# Thread: I want to understand this code

1. ## I want to understand this code

Please Guys, this code is from a math program, i want to understand it:
at line 5 what is done to rt?
at line 8 what does continue do?
at line 9 and 11 what is done to rt?

and thanks to you all
Code:
```1    double evaluate(int g)
2    {
3    int u;
4    double rt=0;
5    rt=sys[g][nun];
6    for(u=0;u<nun;u++)
7    {
8    if(g==u) continue;
9     rt-=sys[g]*back;
10   }
11   rt/=sys[g][g];
12   return rt;
13   }```
note that sys and back are defined previously as double **sys, *back;

2. How about you saying what you think happens (or try running the code in a debugger and seeing what happens)

3. sys is a two-dimensional array. sys[g][nun] holds some value which is assigned to rt in line 5.

continue will break-out of the for-loop. That one should have been easy to look-up in any begining C++ book. Or, online... cppreference.com is a good place to look-up keywords and standard library functions.

Your book should have -= too. Or, at least +=.
x -=2 is the same as x = x - 2.

You might need to study arrays and pointers too. (And, pointers to arrays.)

4. actually continue will not break out of the loop, but it will go to the next iteration of the for loop, thus skipping the "rt-=sys[g]*back;" part.

5. Originally posted by epic
actually continue will not break out of the loop, but it will go to the next iteration of the for loop, thus skipping the "rt-=sys[g]*back;" part.
And in this case it is also bad style.

Code:
```6 for(u=0; u < nun; u++)
8   if(g != u)
9     rt-= sys[g] * back;
10```
would have done the trick.

6. if you indent the code it might help a little to understand.
Code:
```
double evaluate(int g)

{
int u;
double rt=0;
rt=sys[g][nun];

for(u=0;u<nun;u++) {
if(g==u) continue;
rt-=sys[g]*back;
}

t/=sys[g][g];
return rt;
}```

7. Thank you very much guys, i didn't expect you to be very kind to help me, Thanks for
gamer4life687
darksaidin
epic
DougDbug
and for Salem although you weren't helpful

I really understood the code now, and specially when i understood the function of "Continue", when darksaidin gave us a similiar code.

8. > and for Salem although you weren't helpful
Many others disagree
But then again, I seldom go for the degree of spoon feeding which the others do, which in the long run doesn't actually help you figure things out for yourself.

So if you really want to learn, you'll get into the habit of actually trying stuff for yourself, rather than running to the message boards every time you have even the tiniest problem.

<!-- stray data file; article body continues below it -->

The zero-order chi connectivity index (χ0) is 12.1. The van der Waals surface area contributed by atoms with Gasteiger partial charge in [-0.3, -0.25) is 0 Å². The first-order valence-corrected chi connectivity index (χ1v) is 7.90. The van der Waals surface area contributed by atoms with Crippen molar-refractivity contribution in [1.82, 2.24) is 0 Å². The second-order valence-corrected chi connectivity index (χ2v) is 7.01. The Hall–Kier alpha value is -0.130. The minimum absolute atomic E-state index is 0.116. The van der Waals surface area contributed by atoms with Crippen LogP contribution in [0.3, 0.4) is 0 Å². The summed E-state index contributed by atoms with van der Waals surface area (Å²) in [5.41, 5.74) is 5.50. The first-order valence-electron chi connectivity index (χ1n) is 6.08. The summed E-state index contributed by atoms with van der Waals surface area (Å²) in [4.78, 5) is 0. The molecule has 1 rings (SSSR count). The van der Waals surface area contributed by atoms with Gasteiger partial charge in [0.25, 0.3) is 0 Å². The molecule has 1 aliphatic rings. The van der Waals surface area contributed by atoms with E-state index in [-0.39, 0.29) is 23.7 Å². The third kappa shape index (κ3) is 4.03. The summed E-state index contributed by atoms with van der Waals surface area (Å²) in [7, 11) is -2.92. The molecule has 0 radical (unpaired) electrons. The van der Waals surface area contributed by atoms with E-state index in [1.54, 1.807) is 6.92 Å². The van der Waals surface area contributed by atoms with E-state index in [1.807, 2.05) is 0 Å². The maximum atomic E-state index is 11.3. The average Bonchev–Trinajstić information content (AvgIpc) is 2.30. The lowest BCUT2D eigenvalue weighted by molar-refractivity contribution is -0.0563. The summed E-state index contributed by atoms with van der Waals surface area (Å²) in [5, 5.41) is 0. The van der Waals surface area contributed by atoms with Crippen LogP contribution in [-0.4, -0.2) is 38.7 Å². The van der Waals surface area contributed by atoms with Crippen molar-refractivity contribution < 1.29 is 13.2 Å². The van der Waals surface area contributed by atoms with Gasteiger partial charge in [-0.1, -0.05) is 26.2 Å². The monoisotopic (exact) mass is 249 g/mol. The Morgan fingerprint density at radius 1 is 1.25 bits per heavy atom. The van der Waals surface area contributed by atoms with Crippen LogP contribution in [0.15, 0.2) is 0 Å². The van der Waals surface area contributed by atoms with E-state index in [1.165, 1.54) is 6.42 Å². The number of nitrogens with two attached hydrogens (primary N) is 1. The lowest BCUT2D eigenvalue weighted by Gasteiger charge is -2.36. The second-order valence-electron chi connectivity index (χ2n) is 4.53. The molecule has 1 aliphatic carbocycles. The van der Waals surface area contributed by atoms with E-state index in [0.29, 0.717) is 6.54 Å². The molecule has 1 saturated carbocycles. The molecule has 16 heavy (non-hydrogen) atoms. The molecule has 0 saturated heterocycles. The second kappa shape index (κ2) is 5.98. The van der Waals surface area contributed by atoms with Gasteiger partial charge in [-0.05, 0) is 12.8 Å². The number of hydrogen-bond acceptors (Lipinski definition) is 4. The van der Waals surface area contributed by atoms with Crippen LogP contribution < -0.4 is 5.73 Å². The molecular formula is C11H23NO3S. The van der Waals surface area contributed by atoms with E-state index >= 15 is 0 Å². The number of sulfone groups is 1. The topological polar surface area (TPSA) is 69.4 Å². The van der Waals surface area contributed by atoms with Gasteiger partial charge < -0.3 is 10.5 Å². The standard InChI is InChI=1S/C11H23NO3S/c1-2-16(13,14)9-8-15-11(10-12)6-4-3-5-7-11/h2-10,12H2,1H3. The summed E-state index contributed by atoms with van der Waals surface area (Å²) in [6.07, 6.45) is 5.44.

Or carry on as you are and forever remain as your name suggests, a bad programmer.

9. > Or carry on as you are and forever remain as your name suggests, a bad programmer.

That's so funny,
but, you know, when i want to learn, i do what you are saying, i'm even following a great plan to improve my self in many fields : Java, Oracle, assembly(soon), C++(soon)
but when i don't have time, i ask for help in some clubs. For example the previous code is for a Numerical Methods theorem, i found a similar code over the internet, and i wanted to modify it so it can satify my needs, and it was just two days to submit my work. I needed quick help at that time, and this is what i got with the great people here and in other clubs too. and i have done a great job for my course, that job wasn't possible in this small period of time, to study C++ from zero, until i'm able to write the program. it's really impossible.

In short, i'm improving myself with a hard-work daily plan in many fields, and i just needed to understand that code quickly for some purposes.

Thank you
Yours Sincerely
BaD pRoGrAmMeR

10. Well I wouldn't recommend getting into it with Salem. He knows his stuff and if he tells you to do a certain thing, you probably would be wise in heeding his advice.

Spoon feeding, although I do it at times, does not help you at all. In fact IMHO sometimes it complicates matters because other people's code can be hard to read even if well commented.
So you might get confused simply because of the way it was coded and not because of the principle involved.

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